Matéa LeBeau 


hand poked tattoos
in Ithaca, NY


What Remains

9/20 - 9/24, 2021, Tjaden Experimental Gallery, Cornell University, Ithaca NY

What Remains is a personal exploration of extinction in the context of climate change. Through the use and depiction of archaic technologies, petroleum based materials, photography, and printmaking, the works in this show highlight the nature of extinction as a current contemplation. As nature coexists with abandoned oil infrastructure and integrates its iron remains into the landscape, one can't help but be reminded that the earth will carry on, with or without us. Reckoning with the long-term, concealed, and deeply integrated influence of the oil industry, What Remains invites you to imagine a world post fossil fuels.

Four Urban Oil Fields, 2021

Screen prints on nylon curtain and trash bags

5’ x 5’

Originally celebrated for their discrete integration into the urban landscape, four oil rigs reside in Los Angeles, hiding in plain sight.  A windowless office building, a fake synagogue, a “Tower of Hope” and a shopping mall – these “buildings” are blatant manifestations of domestic colonialism and of the slow violence having been perpetuated on California residents for over 100 years. These four physical sites continue Los Angeles’s history as a hub for oil production, consumption, pollution, and facade.

Refrain on Quilted Paper, 2021

Lithograph prints on cardstock, thread

7’ x 8’

Ghost of Drake Well, 2021

Wood, nylon fabric

50” x 27” x 45”

A reflection on the exterior of Drake Well, the first commercial oil well in the U.S. widely regarded as the birthplace of the modern petroleum industry. Built in 1859 in Pennsylvania, Drake Well stands today decommissioned and rebuilt from its original form as a monument, museum, and tourist attraction.  The artist’s rendition of the well reflects the haunting feeling she was left with after visiting this historical site in person.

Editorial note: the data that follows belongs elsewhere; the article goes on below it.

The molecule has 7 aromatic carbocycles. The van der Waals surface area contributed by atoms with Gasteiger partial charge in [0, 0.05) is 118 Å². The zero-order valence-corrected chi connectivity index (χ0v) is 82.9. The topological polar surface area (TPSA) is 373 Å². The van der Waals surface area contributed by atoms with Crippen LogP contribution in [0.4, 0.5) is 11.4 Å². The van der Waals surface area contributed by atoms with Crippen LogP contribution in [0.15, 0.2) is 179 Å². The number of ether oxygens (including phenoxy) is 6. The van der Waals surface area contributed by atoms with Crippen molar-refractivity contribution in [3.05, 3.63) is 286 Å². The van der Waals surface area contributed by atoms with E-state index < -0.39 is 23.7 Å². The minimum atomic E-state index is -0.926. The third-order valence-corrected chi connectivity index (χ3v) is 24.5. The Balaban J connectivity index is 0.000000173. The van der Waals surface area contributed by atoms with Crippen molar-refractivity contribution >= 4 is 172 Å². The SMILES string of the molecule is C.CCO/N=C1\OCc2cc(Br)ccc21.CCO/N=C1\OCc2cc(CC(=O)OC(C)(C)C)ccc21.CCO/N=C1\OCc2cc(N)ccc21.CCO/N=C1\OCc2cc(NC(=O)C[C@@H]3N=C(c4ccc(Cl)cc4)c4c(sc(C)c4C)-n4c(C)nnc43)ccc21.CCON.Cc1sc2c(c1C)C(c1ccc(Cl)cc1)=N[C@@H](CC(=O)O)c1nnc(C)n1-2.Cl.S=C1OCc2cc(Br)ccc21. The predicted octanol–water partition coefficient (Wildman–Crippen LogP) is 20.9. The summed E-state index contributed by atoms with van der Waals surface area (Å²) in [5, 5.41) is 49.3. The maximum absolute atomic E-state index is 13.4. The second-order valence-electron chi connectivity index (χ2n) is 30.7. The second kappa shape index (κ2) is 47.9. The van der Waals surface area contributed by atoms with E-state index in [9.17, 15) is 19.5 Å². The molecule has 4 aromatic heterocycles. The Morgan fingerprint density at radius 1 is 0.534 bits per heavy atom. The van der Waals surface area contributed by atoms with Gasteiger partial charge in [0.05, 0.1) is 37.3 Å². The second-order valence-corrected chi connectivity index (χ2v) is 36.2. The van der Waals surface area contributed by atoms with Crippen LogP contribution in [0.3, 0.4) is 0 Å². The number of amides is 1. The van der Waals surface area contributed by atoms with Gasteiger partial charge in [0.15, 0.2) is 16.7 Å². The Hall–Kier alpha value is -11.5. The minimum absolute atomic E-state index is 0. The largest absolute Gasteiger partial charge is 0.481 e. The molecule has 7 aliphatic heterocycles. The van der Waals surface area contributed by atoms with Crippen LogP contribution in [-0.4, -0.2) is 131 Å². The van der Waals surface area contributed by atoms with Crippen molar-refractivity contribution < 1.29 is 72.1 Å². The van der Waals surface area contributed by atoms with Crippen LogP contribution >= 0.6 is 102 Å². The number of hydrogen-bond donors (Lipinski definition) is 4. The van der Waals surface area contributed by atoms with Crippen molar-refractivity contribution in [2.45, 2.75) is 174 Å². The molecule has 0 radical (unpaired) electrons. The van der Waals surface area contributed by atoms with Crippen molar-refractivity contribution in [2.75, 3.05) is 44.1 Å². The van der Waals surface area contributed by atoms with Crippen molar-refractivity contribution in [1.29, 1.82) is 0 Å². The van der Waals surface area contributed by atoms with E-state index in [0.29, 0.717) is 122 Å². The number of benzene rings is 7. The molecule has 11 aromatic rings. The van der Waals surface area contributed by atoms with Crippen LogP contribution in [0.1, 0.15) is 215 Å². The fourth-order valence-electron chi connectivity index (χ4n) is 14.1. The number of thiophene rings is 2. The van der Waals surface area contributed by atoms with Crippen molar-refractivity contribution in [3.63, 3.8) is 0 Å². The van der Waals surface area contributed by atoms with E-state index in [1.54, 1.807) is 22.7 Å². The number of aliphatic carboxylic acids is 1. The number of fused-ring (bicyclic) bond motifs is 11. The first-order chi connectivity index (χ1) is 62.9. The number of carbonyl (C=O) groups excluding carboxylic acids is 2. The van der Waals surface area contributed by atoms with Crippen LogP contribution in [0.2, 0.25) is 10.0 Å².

Funded in part by the Gibian-Rosewater Traveling Research Award

Backslide, 2021

Slide projector, 35mm slides

Slides 1, 2, 3, 9, 17, 18

Thompsons Oil Field, Texas

Slides 4, 5, 15

Abandoned oil infrastructure in rural Ohio

Slides 6, 7, 14, 16

Abandoned oil infrastructure in Oil Creek State Park, Pennsylvania

Site of the world’s first commercial oil field.

Slides 8, 19, 20

On the road in West Texas

Slides 10, 11, 12, 13

Boehmer Lake, Texas

Unnatural body of water continually fed by an orphaned oil well, drilled into the San Andres Aquifer roughly half a century ago by wildcatters.  Named Boehmer “Lake,” this body of water emits a nauseating smell, surrounded by dead vegetation encased in salt crystals.  It is now a slow land sink disturbing a country road and threatening the ground water in Pecos County, Texas.

Funded in Part by the Gibian-Rosewater Traveling Research Award